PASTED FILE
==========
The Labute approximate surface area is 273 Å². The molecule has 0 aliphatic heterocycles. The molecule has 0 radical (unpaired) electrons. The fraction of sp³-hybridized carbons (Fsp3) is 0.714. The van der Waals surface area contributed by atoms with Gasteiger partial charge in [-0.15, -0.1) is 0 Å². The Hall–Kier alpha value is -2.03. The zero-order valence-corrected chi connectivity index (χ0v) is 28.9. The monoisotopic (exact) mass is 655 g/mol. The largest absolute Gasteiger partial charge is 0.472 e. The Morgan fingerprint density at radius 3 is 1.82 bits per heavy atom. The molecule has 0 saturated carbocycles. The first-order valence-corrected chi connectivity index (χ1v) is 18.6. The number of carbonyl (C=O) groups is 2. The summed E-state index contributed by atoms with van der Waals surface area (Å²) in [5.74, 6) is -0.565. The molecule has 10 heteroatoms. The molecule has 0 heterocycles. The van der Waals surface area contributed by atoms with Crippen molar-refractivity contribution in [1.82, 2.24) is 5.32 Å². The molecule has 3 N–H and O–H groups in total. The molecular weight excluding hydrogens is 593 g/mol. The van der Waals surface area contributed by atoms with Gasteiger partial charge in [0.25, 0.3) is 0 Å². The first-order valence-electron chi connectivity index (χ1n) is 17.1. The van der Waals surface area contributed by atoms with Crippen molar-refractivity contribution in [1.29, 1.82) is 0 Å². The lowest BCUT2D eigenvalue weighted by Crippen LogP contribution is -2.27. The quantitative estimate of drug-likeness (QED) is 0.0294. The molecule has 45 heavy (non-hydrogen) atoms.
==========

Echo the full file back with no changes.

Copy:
The Labute approximate surface area is 273 Å². The molecule has 0 aliphatic heterocycles. The molecule has 0 radical (unpaired) electrons. The fraction of sp³-hybridized carbons (Fsp3) is 0.714. The van der Waals surface area contributed by atoms with Gasteiger partial charge in [-0.15, -0.1) is 0 Å². The Hall–Kier alpha value is -2.03. The zero-order valence-corrected chi connectivity index (χ0v) is 28.9. The monoisotopic (exact) mass is 655 g/mol. The largest absolute Gasteiger partial charge is 0.472 e. The Morgan fingerprint density at radius 3 is 1.82 bits per heavy atom. The molecule has 0 saturated carbocycles. The first-order valence-corrected chi connectivity index (χ1v) is 18.6. The number of carbonyl (C=O) groups is 2. The summed E-state index contributed by atoms with van der Waals surface area (Å²) in [5.74, 6) is -0.565. The molecule has 10 heteroatoms. The molecule has 0 heterocycles. The van der Waals surface area contributed by atoms with Crippen molar-refractivity contribution in [1.82, 2.24) is 5.32 Å². The molecule has 3 N–H and O–H groups in total. The molecular weight excluding hydrogens is 593 g/mol. The van der Waals surface area contributed by atoms with Gasteiger partial charge in [0.25, 0.3) is 0 Å². The first-order valence-electron chi connectivity index (χ1n) is 17.1. The van der Waals surface area contributed by atoms with Crippen molar-refractivity contribution in [1.29, 1.82) is 0 Å². The lowest BCUT2D eigenvalue weighted by Crippen LogP contribution is -2.27. The quantitative estimate of drug-likeness (QED) is 0.0294. The molecule has 45 heavy (non-hydrogen) atoms.